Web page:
Zen in the Art of Writing: ‘On the Shoulders of Giants’

Maybe I’ve been working too much too lately or am just getting old (I’m 37), but I thought I’d posted this chapter commentary already. I haven’t, so here it goes…

Much of this chapter has to do with what was once a taboo genre of literature. Once dubbed inferior and not worthy of being read by those who desired to read fiction, science fiction has over the years slowly gained an acceptance. Currently, the top grossing movie of all time, Avatar, is science fiction.

Mr. Bradbury starts off this chapter with a reference to a poem of his about a boy in a semi-animatronic museum in the future. The boy stumbles upon Plato, Euripedes and Socrates.

Kids, Mr. B asserts, became teachers early on in this first time in history as they moved art and teaching “back in the form of pure illustration.” Sci-fi gives us a chance to ask “what if” and be creative.

When I think of some of my favorite sci-fi movies and books, I think of the “What if?” questions they answered…

What if man could design a pressurized space craft to enter into Jupiter and explore its oceans? (Ben Bova’s Jupiter)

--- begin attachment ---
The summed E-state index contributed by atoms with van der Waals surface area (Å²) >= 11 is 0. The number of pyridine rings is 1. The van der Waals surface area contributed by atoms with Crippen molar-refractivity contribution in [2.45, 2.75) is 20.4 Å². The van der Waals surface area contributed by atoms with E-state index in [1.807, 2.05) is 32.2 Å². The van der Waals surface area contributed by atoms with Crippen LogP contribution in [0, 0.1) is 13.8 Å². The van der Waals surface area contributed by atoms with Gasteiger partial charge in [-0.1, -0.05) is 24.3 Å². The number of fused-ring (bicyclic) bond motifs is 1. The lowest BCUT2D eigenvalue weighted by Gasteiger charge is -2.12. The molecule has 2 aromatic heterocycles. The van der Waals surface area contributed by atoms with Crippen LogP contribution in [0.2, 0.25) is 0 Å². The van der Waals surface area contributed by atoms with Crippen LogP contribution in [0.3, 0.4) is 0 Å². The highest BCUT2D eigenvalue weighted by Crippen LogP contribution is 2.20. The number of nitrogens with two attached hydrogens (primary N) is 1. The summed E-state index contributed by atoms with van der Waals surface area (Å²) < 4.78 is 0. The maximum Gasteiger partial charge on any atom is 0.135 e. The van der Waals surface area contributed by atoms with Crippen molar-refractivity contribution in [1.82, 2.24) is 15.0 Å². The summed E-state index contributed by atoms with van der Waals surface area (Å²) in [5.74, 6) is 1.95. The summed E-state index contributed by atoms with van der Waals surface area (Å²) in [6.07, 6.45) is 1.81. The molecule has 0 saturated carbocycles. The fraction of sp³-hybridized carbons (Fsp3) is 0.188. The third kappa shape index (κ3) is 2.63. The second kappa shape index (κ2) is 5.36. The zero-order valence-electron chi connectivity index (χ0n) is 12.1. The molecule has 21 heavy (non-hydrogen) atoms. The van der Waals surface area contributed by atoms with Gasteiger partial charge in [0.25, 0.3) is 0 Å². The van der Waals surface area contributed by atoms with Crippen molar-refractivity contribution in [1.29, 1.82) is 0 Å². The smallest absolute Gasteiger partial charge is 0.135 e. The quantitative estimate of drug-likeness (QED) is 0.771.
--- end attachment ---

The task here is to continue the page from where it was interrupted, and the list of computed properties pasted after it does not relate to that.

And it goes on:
What if artificial intelligence took over the world, lost a critical battle to humans and then invented time travel to try to kill the human resistant’s leader’s mother before he was ever born? (The Terminator)

What would it be like for humans in deep outer space with nothing to do but do scientific research? (Frederick Pohl’s Starburst)

What would happen if a corporation’s greed for profits almost allows a hostile lifeform to take over a ship and destroy the crew? (Alien)

What happens when robots do the unthinkable and start thinking for themselves? (Philip K. Dick’s Bladerunner, Isaac Asimov’s I, Robot and Ray Bradbury’s Marionettes, Inc.)

I wasn’t born until 1973, so I was pretty surprised to learn that in the 1920s and 1930s, there was no science fiction in school curriculum and few in any libraries. Even up to 1962 it was difficult, according to Mr. B, to find anything written by Asimov, Robert Heinlein, Alfred van Vogt or Bradbury.

Why was this? I defer to Mr. B, since he was an adult and aware back then. He believes the perception then was that facts and not fiction were worth reading. Fantasy literature was considered escapist and a waste of time.